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Trump sought strikes on Mexico, said 'no one would know it was us', book reveals

US Rep. Ilhan Omar (D-MN) (L) talks with Speaker of the House Nancy Pelosi (D-CA) during a rally with fellow Democrats before voting on H.R. 1, or the People Act, on the East Steps of the US Capitol on March 08, 2019 in Washington, DC. (AFP photo)
Former Defense Secretary Mark Esper listens as President Donald Trump speaks during press briefing with the Coronavirus Task Force, at the White House, March 18, 2020, in Washington. (Photo by AP)

Former US defense secretary Mark Esper in his new book reveals that then-president Donald Trump asked him in 2020 about launching missiles into Mexico to "destroy the drug labs" and kill cartels.

In a report on Thursday, the New York Times cited Esper’s forthcoming book ‘A Sacred Oath’ to reveal many startling discussions between him and the former US president.

"We could just shoot some Patriot missiles and take out the labs, quietly," Trump suggested, according to the book, which is expected to create a buzz in intelligentsia circles in coming months.

Trump asserted that Mexico didn't "have control" over its own country and that "no one would know it was us," Esper, who apparently objected to it, recounts in the book, according to the Times.

It is one of the several exchanges detailed in Esper's book, which will be published on Tuesday.

The book describes an administration that was obsessed with Trump’s reelection campaign throughout 2020, according to the Times.

The defense secretary, who was jettisoned for butting heads with the former president over using the military to quell Black Lives Matter protests, reportedly writes that he was also concerned Trump would use the military around Election Day, potentially to seize ballot boxes.

While Esper writes that Trump's behavior never became erratic enough to justify an invocation of the 25th Amendment, the book mentions the chaotic White House focused on Trump's reelection bid.

Esper broke with Trump many times as defense secretary, including over plans to withdraw all US troops from Afghanistan, but the cracks widened in the summer of 2020 when Esper said he did not support using active-duty troops to quell protests across the US triggered by the police killing of George Floyd.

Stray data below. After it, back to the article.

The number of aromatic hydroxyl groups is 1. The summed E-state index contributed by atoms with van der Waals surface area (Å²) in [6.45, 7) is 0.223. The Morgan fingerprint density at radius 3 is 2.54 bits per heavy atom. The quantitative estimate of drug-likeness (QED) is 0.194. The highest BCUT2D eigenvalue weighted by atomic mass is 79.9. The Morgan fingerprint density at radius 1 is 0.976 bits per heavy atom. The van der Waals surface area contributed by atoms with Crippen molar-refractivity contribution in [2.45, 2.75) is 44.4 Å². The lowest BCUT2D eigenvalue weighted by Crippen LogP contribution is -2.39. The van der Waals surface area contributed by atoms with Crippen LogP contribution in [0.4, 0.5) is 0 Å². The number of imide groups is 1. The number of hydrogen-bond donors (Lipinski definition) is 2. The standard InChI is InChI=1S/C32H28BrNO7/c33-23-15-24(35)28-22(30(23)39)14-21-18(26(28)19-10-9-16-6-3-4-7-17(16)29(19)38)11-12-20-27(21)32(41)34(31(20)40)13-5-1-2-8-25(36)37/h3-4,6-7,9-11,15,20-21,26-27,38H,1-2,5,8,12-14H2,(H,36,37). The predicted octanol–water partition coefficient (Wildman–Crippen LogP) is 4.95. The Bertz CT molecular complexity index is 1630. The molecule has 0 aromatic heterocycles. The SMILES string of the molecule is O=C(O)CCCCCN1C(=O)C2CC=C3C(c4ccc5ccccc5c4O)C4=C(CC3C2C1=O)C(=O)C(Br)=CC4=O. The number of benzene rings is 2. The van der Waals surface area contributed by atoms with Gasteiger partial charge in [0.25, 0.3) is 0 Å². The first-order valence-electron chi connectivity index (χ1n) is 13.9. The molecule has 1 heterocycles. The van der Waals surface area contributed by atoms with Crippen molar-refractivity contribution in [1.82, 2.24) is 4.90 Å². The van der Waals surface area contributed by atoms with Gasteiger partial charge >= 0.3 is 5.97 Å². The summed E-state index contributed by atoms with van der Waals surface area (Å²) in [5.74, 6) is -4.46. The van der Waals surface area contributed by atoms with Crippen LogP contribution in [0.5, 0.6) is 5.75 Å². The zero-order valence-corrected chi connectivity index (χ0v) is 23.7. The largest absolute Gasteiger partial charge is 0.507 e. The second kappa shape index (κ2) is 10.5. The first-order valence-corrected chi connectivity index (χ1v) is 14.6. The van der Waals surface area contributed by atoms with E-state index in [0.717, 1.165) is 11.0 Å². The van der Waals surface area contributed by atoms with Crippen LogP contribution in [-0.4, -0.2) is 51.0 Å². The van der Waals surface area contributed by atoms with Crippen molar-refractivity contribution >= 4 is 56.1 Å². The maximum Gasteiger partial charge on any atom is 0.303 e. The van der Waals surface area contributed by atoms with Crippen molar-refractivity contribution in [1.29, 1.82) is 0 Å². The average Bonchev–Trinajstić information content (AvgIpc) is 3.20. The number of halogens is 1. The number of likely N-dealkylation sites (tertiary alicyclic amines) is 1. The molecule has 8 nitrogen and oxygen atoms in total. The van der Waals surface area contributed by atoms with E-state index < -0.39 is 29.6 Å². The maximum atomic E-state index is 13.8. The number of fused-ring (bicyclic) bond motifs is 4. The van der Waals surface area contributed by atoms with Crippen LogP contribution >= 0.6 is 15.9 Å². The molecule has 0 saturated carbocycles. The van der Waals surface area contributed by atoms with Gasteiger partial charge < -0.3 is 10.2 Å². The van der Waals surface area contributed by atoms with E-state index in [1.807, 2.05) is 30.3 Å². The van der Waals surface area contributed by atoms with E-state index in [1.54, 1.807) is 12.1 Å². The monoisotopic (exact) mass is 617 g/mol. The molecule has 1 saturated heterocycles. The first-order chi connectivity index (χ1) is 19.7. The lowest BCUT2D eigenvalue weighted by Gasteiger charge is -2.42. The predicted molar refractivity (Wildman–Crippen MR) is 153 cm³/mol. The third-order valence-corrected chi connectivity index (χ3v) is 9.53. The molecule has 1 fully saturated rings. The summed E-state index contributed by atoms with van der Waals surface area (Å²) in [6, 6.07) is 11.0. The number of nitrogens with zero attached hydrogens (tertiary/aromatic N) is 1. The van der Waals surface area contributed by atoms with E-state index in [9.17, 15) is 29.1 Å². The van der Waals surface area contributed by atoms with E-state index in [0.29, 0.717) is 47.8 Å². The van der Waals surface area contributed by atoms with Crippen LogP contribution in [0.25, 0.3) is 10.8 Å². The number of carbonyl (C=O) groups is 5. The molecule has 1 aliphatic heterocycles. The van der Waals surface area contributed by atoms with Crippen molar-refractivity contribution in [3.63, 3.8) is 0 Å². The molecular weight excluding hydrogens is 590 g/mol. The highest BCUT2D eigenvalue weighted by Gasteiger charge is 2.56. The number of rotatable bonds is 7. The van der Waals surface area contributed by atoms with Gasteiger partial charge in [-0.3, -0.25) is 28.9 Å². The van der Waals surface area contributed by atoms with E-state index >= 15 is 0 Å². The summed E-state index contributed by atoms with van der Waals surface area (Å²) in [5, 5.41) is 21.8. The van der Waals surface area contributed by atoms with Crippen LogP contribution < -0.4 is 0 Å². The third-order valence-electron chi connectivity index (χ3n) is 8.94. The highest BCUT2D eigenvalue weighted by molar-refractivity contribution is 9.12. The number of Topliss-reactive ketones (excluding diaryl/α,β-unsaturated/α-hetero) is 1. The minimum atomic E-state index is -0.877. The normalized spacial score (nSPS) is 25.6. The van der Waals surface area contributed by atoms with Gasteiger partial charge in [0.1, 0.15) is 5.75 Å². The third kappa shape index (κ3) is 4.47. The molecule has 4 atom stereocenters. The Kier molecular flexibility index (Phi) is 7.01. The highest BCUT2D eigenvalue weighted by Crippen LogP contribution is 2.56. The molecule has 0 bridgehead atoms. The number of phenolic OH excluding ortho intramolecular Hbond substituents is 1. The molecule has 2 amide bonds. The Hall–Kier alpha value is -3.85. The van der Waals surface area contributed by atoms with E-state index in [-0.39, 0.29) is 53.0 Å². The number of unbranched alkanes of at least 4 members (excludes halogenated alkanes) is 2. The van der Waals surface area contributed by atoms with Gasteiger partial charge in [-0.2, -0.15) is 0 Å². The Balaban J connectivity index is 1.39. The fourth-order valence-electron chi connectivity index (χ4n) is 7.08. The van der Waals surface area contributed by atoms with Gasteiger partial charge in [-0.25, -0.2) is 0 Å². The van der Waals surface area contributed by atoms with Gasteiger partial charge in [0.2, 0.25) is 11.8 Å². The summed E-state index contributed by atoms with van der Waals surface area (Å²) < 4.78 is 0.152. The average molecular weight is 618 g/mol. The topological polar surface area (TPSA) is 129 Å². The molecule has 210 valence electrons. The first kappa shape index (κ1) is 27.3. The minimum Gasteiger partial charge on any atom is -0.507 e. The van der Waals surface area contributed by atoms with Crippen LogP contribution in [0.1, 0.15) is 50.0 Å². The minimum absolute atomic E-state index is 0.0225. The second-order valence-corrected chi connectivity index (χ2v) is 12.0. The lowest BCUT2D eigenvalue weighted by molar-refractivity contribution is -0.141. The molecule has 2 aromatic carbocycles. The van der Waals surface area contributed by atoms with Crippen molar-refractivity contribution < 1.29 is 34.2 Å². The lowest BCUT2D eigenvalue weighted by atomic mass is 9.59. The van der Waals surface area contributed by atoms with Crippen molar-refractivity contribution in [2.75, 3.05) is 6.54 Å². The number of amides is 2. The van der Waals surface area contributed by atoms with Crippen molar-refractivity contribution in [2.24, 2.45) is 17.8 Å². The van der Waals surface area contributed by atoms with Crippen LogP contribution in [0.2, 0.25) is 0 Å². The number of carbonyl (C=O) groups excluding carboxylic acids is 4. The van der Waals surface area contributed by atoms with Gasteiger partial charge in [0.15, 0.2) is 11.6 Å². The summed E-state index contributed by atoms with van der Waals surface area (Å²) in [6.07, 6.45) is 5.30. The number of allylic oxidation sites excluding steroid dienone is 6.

Trump ultimately fired Esper in early November 2020, days after losing the presidential election.

"I felt like I was writing for history and for the American people," Esper told the Times on Thursday, calling the former president "an unprincipled person who, given his self-interest, should not be in the position of public service."

Earlier this week, a report in Axios stated that Esper's book details Trump raising the idea of shooting protesters who took to the streets around the White House that summer.

"Can't you just shoot them? Just shoot them in the legs or something?" Trump asked, according to an excerpt in the book, Axios reported.

These details have also previously been documented by journalist Michael Bender in his book titled "Frankly, We Did Win This Election: The Inside Story of How Trump Lost."

“Without being too explicit,” Esper writes in a new memoir, “my message was clear: the US military was not going to get involved in the election, no matter who directed it. I would intercede.”

Esper also details an Oval Office outburst in the book when Trump included his vice-president Mike Pence in a complaint that senior advisers were “losers”.

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